Over a decade after that first trip to the border, I walked this trip with more humility, more silence and more confusion than before. With the current backdrop of presidential candidates vying to out-hate each other, politicians on both sides of the aisle proving they’re willing to throw refugees and anti-trafficking laws under the bus and the Obama administration’s raids targeting Central American families and unaccompanied children seeking asylum, recognition of human dignity seems to have given way to a frenzy of sound bites and political posturing.

A painting at Casa de Ayunda a Indigentes y Deportados. Photo: Jen Smyers / CWS

A painting at Casa de Ayunda a Indigentes y Deportados. Photo: Jen Smyers / CWS

We met people on both sides of the border whose deep faith had led them to create shelters, dining halls, schools and trade training programs for migrants, deportees and people living in poverty. These programs were started by people of faith – Methodists and Catholics mainly – who are in relationship with people impacted daily by unjust economic, border and immigration policies. Together, they have recognized the needs in their communities and risen to the occasion – pitching tents, building shelters, collecting donations and installing solar ovens, rain barrels and solar panels to be sustainability-focused stewards. They tell each person that they will serve them, feed them and protect them while they sleep – regardless of who they are or what they believe.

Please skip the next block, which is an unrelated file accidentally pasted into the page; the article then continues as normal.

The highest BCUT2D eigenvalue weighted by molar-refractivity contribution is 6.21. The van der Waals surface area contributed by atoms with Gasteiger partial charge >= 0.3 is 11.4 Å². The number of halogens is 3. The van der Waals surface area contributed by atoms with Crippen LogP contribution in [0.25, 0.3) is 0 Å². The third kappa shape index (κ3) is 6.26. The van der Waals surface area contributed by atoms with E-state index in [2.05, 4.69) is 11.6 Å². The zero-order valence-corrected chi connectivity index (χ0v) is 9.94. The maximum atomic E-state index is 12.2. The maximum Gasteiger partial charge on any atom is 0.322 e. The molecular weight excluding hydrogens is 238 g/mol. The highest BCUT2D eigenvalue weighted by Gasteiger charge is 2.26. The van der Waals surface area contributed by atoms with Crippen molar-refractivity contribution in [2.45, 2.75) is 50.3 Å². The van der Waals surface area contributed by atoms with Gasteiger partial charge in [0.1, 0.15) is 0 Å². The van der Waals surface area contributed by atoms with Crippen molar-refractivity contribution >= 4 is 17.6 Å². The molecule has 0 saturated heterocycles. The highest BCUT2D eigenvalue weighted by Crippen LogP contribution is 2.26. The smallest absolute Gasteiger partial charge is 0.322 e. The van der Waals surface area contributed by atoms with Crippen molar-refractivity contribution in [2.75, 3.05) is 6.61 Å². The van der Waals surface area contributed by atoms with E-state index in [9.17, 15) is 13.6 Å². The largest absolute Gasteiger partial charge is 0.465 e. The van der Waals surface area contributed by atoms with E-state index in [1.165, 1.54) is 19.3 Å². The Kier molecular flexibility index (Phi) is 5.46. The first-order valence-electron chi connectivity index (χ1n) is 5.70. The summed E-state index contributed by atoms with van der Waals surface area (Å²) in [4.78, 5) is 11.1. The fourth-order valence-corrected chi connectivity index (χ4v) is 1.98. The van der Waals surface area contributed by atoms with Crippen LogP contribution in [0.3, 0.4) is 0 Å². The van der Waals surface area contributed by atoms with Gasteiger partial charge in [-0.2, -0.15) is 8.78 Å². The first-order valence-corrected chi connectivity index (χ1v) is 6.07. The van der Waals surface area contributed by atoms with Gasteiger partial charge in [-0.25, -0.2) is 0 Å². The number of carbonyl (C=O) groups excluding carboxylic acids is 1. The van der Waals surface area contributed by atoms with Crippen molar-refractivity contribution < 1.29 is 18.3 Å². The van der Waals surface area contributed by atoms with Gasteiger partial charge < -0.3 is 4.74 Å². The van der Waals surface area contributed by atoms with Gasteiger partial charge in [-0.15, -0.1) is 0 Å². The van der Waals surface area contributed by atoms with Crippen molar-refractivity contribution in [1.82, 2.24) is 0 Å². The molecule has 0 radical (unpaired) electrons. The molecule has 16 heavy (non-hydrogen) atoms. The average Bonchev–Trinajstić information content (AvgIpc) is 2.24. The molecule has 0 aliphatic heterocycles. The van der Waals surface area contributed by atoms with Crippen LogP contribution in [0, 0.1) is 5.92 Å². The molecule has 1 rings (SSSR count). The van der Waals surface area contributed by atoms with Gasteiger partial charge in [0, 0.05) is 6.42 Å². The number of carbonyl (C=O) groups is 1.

All of these programs faced suspicion and even opposition from their governments at first, but in time government officials came to recognize that these ministries were filling a gaping hole and are needed if we are to remain a society that claims to be civilized and to value each person. In the words of Sister Norma from Sacred Heart, “We are restoring human dignity.” As I listened to stories about mayors, councils, education departments and hospitals that had “come around” to appreciating the importance of this work, it struck me as eerily familiar. It’s actually right now, in the process of writing this, that I realize why.